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Information about 9 most mathematically interesting buildings in the world

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Sitting firmly at the top of many traveler’s wish lists, the Taj Mahal in India is a delight for tourists, with many waiting to get that iconic photo in front of this beautiful building. But look closer and you’ll find a great example of line symmetry – with two lines, one vertical down the middle of the Taj, and one along the waterline, showing the reflection of the prayer towers in the water… 3) The Eden Project, Cornwall, UK The Eden Project, in South West England, opened in 2001 and now ranks as one of the UK’s most popular tourist attractions. Although visitors come to check out what’s inside, the

greenhouses – geodesic domes made up of hexagonal and pentagonal cells – are pretty neat too. ‘The Core’ was added to the site in 2005, an education center that shows the relationship between plants and people. It’s little surprise that the building has taken its inspiration from plants, using Fibonacci numbers to reflect the nature featured within the site. There’s even more math to be found in the building structure, which is derived from phyllotaxis, the mathematical basis for most plant growth (opposing spirals are found in many plants, from pine cones to sunflower heads). 4) Parthenon, Athens, Greece Constructed in 430 or 440 BC the Parthenon was built on the Ancient Greek ideals of harmony, demonstrated by the building’s perfect proportions. The width to height ratio of 9:4 governs the vertical and horizontal proportions of the temple as well as other relationships of the building, for example the spacing between the columns.

It’s also been suggested that the Parthenon’s proportions are based on the Golden Ratio (found in a rectangle whose sides are 1: 1.618). The Ancient Greeks were resourceful in their quest for beauty – they knew that if they made their columns completely straight, an optical illusion would make them seem thinner in the middle, so they compensated for this by making their columns slightly thicker in the middle. 5) The Gherkin, London, UK The Gherkin’s unusual design features – the round building, bulge in the middle, the narrow taper at the top and spiraling design – create an impact in more ways than you might think. The cylindrical shape minimizes whirlwinds that can form at the base of large buildings, something that can be predicted by computer modeling using the math of turbulence. What’s more, the bulging middle and tapered top give the illusion of a shorter building that doesn’t block out sunlight, helping to maximise natural ventilation and saving on air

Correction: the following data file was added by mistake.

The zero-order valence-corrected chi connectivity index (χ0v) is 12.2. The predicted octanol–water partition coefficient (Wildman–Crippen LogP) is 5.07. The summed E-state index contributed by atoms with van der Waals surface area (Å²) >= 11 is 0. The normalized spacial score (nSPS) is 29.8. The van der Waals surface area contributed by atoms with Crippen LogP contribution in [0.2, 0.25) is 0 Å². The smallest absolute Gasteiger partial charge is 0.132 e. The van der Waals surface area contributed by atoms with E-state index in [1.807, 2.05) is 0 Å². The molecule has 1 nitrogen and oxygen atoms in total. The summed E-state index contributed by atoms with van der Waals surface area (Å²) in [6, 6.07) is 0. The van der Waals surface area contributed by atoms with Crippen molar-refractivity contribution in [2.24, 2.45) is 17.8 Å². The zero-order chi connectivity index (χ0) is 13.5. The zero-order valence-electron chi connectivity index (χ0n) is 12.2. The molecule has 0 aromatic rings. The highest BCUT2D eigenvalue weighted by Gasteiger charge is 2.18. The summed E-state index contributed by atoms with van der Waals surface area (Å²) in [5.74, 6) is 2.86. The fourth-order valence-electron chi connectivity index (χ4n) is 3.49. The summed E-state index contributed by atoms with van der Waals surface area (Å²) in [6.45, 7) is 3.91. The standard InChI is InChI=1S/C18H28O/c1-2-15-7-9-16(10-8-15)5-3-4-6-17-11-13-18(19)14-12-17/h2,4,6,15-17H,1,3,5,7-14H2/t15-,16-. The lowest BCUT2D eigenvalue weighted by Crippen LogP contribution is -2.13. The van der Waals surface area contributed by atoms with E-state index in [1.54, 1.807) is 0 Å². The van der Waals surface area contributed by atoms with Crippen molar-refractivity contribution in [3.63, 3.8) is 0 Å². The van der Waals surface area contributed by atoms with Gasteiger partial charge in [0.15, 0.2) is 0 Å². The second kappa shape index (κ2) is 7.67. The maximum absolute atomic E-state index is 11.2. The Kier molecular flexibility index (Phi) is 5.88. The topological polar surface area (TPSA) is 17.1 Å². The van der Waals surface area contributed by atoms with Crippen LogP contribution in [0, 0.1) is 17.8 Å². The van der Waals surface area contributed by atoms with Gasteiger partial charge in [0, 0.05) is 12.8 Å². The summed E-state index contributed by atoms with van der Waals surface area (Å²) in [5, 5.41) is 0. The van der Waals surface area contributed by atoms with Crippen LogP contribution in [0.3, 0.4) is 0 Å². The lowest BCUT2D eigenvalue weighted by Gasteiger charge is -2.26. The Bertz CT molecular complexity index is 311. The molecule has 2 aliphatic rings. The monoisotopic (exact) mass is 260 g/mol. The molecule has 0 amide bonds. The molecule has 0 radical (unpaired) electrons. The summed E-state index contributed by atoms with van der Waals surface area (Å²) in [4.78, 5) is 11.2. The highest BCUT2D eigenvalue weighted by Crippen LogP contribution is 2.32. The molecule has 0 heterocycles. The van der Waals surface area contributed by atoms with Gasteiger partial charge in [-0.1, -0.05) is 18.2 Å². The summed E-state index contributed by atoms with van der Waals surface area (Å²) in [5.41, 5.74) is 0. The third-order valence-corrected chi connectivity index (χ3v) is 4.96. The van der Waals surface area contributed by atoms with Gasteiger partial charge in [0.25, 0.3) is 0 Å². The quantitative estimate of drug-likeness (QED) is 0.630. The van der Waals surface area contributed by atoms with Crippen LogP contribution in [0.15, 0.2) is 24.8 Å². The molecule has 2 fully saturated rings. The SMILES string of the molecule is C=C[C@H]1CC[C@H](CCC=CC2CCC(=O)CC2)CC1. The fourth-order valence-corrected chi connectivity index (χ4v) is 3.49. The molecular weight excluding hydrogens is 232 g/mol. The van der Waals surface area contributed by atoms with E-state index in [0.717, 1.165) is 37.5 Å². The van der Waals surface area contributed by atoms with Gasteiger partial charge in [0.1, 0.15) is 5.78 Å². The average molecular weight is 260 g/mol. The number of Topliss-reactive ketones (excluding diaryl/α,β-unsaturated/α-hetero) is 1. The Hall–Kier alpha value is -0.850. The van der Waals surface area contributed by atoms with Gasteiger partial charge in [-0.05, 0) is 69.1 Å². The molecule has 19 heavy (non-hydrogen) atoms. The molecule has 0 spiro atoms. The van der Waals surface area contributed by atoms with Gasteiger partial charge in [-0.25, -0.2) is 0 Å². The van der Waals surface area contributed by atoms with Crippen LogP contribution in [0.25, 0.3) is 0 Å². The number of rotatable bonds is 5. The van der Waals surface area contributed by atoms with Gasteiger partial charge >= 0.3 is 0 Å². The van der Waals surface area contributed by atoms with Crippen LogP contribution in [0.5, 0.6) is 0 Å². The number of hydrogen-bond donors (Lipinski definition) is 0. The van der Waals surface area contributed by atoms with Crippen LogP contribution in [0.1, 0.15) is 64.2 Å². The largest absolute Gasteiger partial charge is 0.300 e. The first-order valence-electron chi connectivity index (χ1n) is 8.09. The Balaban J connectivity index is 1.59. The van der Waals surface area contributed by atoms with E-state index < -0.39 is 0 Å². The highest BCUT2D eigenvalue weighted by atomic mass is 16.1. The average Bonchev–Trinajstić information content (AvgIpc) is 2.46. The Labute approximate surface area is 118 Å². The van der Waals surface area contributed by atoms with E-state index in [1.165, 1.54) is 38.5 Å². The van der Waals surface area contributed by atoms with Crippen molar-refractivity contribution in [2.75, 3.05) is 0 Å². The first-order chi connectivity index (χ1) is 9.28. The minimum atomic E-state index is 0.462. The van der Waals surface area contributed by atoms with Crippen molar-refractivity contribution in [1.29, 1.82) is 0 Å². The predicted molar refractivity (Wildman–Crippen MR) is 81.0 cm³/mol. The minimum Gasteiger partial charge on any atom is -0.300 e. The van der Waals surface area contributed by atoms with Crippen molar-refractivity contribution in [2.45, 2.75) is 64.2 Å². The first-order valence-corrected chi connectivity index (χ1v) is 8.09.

conditioning, as well as lighting and heating bills. Built with the help of CAD (Computer Aided Design) and parametric modeling, the Gherkin is now a distinctive feature in London’s city skyline. 6) Chichen Itza, Mexico Chichen Itza was built by the Maya Civilization, who were known as fantastic mathematicians, credited with the inventing ‘zero’ within their counting system. At 78 feet tall, the structure of El Castillo (or ‘castle’) within Chichen Itza is based on the astrological system. Some fast facts: the fifty two panels on each side of the pyramid represent the number of years in the Mayan cycle, the stairways dividing the eighteen tiers correspond to the Mayan calendar of eighteen months and the steps within El Castillo mirror the solar year, with a total of 365 steps, one step for each day of the year.

7) Sagrada Familia, Barcelona, Spain Designed by Antoni Gaudi, the Sagrada Familia is one of Spain’s top tourist destinations. There’s plenty of math to get your teeth into too. Gaudi used hyperbolic paraboloid structures (a quadric surface, in this case a saddle-shaped doubly-ruled surface, that can be represented by the equation z = x2/a2 – y2/b2), which can be seen within particular façades. The Sagrada Familia also features a Magic Square within the Passion façade – an arrangement where the numbers in all columns, rows and diagonals add up to the same sum: in this case, 33. The Magic Constant, or M is the constant sum in every row, column and diagonal and can be represented by the following formula M = n (n^2 +1)/2.

8 ) Guggenheim Museum, Bilbao, Spain Bilbao may not be the first place you’d think to travel to in Spain, but the Guggenheim Museum certainly gives you a good excuse to pay this northern port city a visit. Since opening to the public in 1997, the Guggenheim Museum Bilbao has been celebrated as one of the most important buildings of the 20th century and it’s not hard to see why. Intended to mimic a ship, the titanium panels, which look like fish scales, were designed to appear random but actually relied on Computer Aided Three Dimensional Interactive Application (CATIA). In fact, computer simulation made it possible to build the sorts of shapes that architects from earlier years could have only imagined.

9) Philips Pavilion, Brussels, Belgium Known for great beer, delicious waffles and moules frites, if you visited Belgium’s capital Brussels in 1958, you would have most likely come across the Philips Pavilion instead. Commissioned by electronics company Philips, the Pavilion was a mind-boggling collection of asymmetric hyperbolic paraboloids and steel tension cables, intended to be used as a venue to showcase technological progress after the Second World War.

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